As noted by the New York Times and Associated Press, on November 24, 2010 the National Transportation Safety Board (NTSB) recommended a redesign and modification of some portions of the Sikorsky S-76C helicopter, as a result of a January 4, 2009 helicopter crash which resulted in numerous fatalities.
The NTSB sent 12 safety recommendations to the Federal Aviation Administration (FAA) as part of its formal report issued in regards to the January 4, 2009 dual-engine helicopter crash, operated by PHI, Inc. The Sikorsky helicopter was in transit from Amelie, Louisiana to an oil platform in the Gulf of Mexico. The helicopter was only in the air for about 7 minutes prior to the crash.
Federal investigators believe that a bird struck the helicopter at an altitude of 850 feet above ground. Investigators found the remains of a red-tailed hawk on the remnants of the pilot’s side windshield. There were also bird feathers found under a windscreen seal and in one of the engines of the helicopter. A cockpit voice recorder captured a loud bang and subsequent piercing air noise roughly 17 seconds before the crash. Also on the audio recorder, you can hear the pilot’s and co-pilot’s confusion as to why the windshield buckled.
According to the NTSB report, the helicopter was originally equipped with a laminated glass windshield that complied with European bird-strike resistance standards. PHI, Inc. then replaced those windshields with aftermarket cast acrylic windshields that did not meet any bird-strike resistance standard. In its report, the NTSB stated that the impact of the bird on the canopy just above the windshield “likely jarred the fire extinguisher T-handles out of their detents and moved them and moved them aft, pushing both engine control levers into or near the flight idle position, reducing fuel to both engines. The pilots were probably disoriented from the broken windshield and rushing air and were unable to react in time to maintain control of the helicopter.”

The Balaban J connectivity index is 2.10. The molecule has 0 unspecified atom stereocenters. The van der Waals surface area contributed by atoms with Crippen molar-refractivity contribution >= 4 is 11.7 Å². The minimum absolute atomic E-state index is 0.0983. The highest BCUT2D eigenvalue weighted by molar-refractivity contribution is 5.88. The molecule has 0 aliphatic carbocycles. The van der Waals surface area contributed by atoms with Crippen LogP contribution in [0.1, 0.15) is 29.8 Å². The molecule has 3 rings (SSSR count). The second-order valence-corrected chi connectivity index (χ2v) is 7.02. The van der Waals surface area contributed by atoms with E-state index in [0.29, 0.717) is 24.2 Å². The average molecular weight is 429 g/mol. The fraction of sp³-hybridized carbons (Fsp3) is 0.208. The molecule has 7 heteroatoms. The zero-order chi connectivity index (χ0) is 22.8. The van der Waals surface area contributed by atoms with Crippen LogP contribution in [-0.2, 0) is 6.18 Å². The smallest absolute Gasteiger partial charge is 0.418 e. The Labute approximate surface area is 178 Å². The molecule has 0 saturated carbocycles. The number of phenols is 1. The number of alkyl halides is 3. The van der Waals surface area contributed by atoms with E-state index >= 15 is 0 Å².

As part of the safety recommendations, the NTSB stated that the FAA should prohibit operators of helicopters with installed bird-strike resistant windshields from replacing those windshields with ones that have not been tested to withstand such strikes. Also, the NTSB suggested that the company redesign the model to ensure that fire extinguishers do not inadvertently dislodge due to any external force on the canopy or windshields. The NTSB further suggested evaluating other helicopter models with engine control quadrant designs similar to the Sikorsky S-76C model and requiring modifications as necessary.
Other recommendations include: evaluating the feasibility of retrofitting helicopters manufactured before 1996 and requiring manufacturers to equip new helicopters built under the old certification requirements with windshields that meet the current bird-strike requirements, requiring Sikorsky to design an audible alarm system and master warning light that will alert the flight crew when there are low rotor revolutions per minute, and requiring manufacturers to develop helicopter-specific guidance that will help pilots devise precautionary strategies for minimizing the severity of helicopter damage sustained during a bird-strike.